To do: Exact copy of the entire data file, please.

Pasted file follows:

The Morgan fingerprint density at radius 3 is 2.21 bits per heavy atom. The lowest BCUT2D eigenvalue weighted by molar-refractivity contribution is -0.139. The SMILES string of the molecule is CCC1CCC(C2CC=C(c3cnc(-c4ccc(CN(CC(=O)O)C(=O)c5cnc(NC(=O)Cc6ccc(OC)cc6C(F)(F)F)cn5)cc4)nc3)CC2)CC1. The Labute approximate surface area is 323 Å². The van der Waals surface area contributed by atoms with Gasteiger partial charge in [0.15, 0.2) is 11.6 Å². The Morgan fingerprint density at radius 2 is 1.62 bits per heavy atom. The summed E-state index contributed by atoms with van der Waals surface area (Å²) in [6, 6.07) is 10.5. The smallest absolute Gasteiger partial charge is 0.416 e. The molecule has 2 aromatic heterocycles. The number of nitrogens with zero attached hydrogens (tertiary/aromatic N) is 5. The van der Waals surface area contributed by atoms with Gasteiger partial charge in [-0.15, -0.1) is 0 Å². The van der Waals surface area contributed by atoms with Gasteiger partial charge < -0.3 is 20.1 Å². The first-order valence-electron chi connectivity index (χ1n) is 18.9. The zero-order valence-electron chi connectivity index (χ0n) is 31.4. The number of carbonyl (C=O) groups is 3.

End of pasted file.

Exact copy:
The Morgan fingerprint density at radius 3 is 2.21 bits per heavy atom. The lowest BCUT2D eigenvalue weighted by molar-refractivity contribution is -0.139. The SMILES string of the molecule is CCC1CCC(C2CC=C(c3cnc(-c4ccc(CN(CC(=O)O)C(=O)c5cnc(NC(=O)Cc6ccc(OC)cc6C(F)(F)F)cn5)cc4)nc3)CC2)CC1. The Labute approximate surface area is 323 Å². The van der Waals surface area contributed by atoms with Gasteiger partial charge in [0.15, 0.2) is 11.6 Å². The Morgan fingerprint density at radius 2 is 1.62 bits per heavy atom. The summed E-state index contributed by atoms with van der Waals surface area (Å²) in [6, 6.07) is 10.5. The smallest absolute Gasteiger partial charge is 0.416 e. The molecule has 2 aromatic heterocycles. The number of nitrogens with zero attached hydrogens (tertiary/aromatic N) is 5. The van der Waals surface area contributed by atoms with Gasteiger partial charge in [-0.15, -0.1) is 0 Å². The van der Waals surface area contributed by atoms with Gasteiger partial charge < -0.3 is 20.1 Å². The first-order valence-electron chi connectivity index (χ1n) is 18.9. The zero-order valence-electron chi connectivity index (χ0n) is 31.4. The number of carbonyl (C=O) groups is 3.